The real pain is the S&P 500 basically going nowhere for ten years in a row:

Stock market lost decade

It’s watching personal finance bloggers capitulate – because somehow the “buy the index and hold” song wears a bit thin after a decade of underperformance.

It’s people pulling their kids out of private schools because they can no longer afford it and early retirees going back to work because the 4% SWR didn’t pan out.

Now, I don’t mean to depress you here.  But I am a strong believer in planning for the best and preparing for the worst.

So here are a few thoughts to help frame your approach to long-term equity investing.

Volatility As A Friend

It’s nauseating and gut-wrenching.

And it’s also your best ally when it comes to building wealth and retiring early – because it’s the ultimate source of the safe withdrawal rate.

If markets weren’t volatile, investors wouldn’t demand an 8-10% annualized return to play the game.

Instead, they would settle for a bond-like return of somewhere around 2-3%, nominal.

Good luck drawing down 3-4% from a portfolio that only grows 2-3% a year!

In other words, learn to love volatility.

Every time the market wobbles, it sends a whole bunch of folks packing.  Those who hold on get to reap the rewards.

Surviving vs Thriving

When the times are good, it’s easy to get carried away.

For example, over the past year, I’ve seen many folks question the wisdom of a cash emergency fund.  Why not put it to work in the stock market instead?

I get it.

A $10k cash emergency fund costs you about $500-$700 a year at current levels of inflation – and this is before the mad gainz you could realize if you invested it.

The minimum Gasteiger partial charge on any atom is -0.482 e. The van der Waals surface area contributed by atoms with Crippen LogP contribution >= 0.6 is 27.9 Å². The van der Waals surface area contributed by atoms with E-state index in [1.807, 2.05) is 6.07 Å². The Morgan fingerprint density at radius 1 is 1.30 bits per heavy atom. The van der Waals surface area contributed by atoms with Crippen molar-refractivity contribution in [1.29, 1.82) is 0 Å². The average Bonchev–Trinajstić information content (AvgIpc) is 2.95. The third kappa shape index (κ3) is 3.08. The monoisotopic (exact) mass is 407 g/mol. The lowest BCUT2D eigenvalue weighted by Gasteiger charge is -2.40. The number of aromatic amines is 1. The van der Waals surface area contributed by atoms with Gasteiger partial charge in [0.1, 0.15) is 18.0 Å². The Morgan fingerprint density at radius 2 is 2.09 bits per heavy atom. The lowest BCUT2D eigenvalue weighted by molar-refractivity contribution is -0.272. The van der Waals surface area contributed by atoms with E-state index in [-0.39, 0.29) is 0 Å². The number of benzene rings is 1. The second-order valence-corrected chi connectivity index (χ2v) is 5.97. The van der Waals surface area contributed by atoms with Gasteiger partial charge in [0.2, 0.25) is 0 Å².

It’s a tough pill to swallow – but also the worst possible way to look at it.

The real return on your emergency fund is not the paltry 0.01% nominal interest you get in your “high interest” savings acount.

Rather, it’s not having to liquidate your equities at a 40% discount.

It’s not having your house foreclosed on.

And, quite frankly, it’s the ability to sleep well at night – which is precisely why I carry a cash balance well into six figures.

Your ultimate success as an investor boils down to your ability to stay in the game for as long as possible.  And you simply cannot do that without an emergency fund.

Net Worth vs Self Worth

When you are focused on financial independence, it’s easy to get carried away by the number in the spreadsheet.

But, of course, the value of your portfolio has absolutely nothing to do with your value as a human being.

Focus on hitting your savings target, not on what the market does with your savings.

I am writing this post on a Tuesday evening.

For all I know, by the time it goes up on Wednesday morning, the market could recover a big chunk of the losses – or take yet another massive plunge.